Mailblocks Launches Web Ad Campaign

Just a month after its launch, Web-based e-mail service Mailblocks launched a three-month online ad blitz on Monday, aiming to persuade e-mail users fed up by a deluge of spam to try an alternative to Hotmail and Yahoo!.

The Mailblocks campaign, created by San Francisco-based BigMouth, will run across a variety of ad networks, including Adtegrity, ValueClick, UGO, Burst Media and The ads will attempt to build awareness of Mailblocks’ service and convince e-mailers to try the service for $9.95 a year.

“Basically, the bar was pretty darn low out in the marketplace for Web-based e-mail,” said Susan Bratton, Mailblocks’ vice president of sales and marketing.

Los Altos, Calif.-based Mailblocks officially launched a month ago on the proposition that consumers were willing to pay for a robust, ad-free and spam-free Web-based e-mail service. The service sends a “challenge” to any non-authenticated user — someone not in a user’s address book or who has not communicated with the user before. Computer programs used by spammers cannot answer the challenge, which is a series of numbers to be included in a reply. Therefore, only messages sent from real people get through.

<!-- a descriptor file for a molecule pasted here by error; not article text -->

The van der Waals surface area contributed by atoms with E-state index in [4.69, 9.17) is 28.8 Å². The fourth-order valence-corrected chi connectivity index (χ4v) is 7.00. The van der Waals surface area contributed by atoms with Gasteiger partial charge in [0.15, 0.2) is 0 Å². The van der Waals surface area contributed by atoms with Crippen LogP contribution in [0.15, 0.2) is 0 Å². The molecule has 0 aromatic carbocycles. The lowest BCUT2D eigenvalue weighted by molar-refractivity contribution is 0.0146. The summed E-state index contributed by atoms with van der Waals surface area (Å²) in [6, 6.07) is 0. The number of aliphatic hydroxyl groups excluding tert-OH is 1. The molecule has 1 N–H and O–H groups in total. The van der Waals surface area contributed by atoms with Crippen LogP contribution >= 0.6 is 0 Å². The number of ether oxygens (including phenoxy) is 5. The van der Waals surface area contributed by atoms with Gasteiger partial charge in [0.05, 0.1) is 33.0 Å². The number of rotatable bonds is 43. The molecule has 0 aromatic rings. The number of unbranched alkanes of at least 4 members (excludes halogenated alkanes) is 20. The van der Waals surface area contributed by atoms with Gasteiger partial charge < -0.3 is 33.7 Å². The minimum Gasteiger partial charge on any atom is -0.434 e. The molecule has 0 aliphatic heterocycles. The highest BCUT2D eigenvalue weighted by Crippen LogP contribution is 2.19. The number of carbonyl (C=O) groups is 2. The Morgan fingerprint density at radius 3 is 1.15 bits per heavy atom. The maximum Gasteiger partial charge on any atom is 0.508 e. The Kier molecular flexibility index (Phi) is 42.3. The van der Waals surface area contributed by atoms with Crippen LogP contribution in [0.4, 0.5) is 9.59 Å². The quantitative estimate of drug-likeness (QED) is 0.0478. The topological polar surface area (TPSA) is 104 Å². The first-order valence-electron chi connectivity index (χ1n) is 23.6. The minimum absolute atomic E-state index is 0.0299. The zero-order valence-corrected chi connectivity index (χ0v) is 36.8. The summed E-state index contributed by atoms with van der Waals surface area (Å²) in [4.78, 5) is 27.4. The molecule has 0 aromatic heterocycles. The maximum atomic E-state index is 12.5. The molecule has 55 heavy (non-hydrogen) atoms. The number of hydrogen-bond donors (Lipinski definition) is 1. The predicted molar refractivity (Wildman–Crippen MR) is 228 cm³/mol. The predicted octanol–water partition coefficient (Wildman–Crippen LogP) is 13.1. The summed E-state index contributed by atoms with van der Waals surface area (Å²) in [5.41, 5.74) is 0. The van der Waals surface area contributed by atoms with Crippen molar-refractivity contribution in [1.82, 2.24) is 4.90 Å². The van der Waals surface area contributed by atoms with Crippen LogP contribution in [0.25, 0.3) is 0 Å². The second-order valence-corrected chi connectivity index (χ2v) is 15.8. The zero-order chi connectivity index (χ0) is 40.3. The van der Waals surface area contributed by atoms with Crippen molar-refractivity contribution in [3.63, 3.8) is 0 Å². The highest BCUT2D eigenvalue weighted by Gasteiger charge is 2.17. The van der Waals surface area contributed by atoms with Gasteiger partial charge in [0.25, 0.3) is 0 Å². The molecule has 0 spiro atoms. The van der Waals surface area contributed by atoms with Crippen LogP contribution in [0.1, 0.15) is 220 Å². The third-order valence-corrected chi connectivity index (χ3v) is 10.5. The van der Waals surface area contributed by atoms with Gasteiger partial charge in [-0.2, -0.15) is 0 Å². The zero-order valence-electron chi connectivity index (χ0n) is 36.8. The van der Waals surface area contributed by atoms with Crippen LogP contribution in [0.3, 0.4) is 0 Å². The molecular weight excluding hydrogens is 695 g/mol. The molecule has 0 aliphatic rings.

“People weren’t paying [for Web-based e-mail] because there’s no product worth it,” Bratton said.

Spending on the campaign was not disclosed, and Bratton declined to reveal the company’s subscriber goal for the push.

The campaign uses banners, buttons and skyscrapers, with banners making up the lion’s share. Bratton said the company chose the ad networks in order to get the broadest possible reach for its ad spending, with billions of impressions.

Two creative executions are used: “Switch,” which explicitly targets users of rival services, and “Anti-Spam,” which includes snippets of spam messages to drive home its annoyance.

Bratton said the company would also roll out the message to more popular destination sites. The campaign includes other interactive marketing components, including affiliate marketing through Commission Junction and search-engine marketing.

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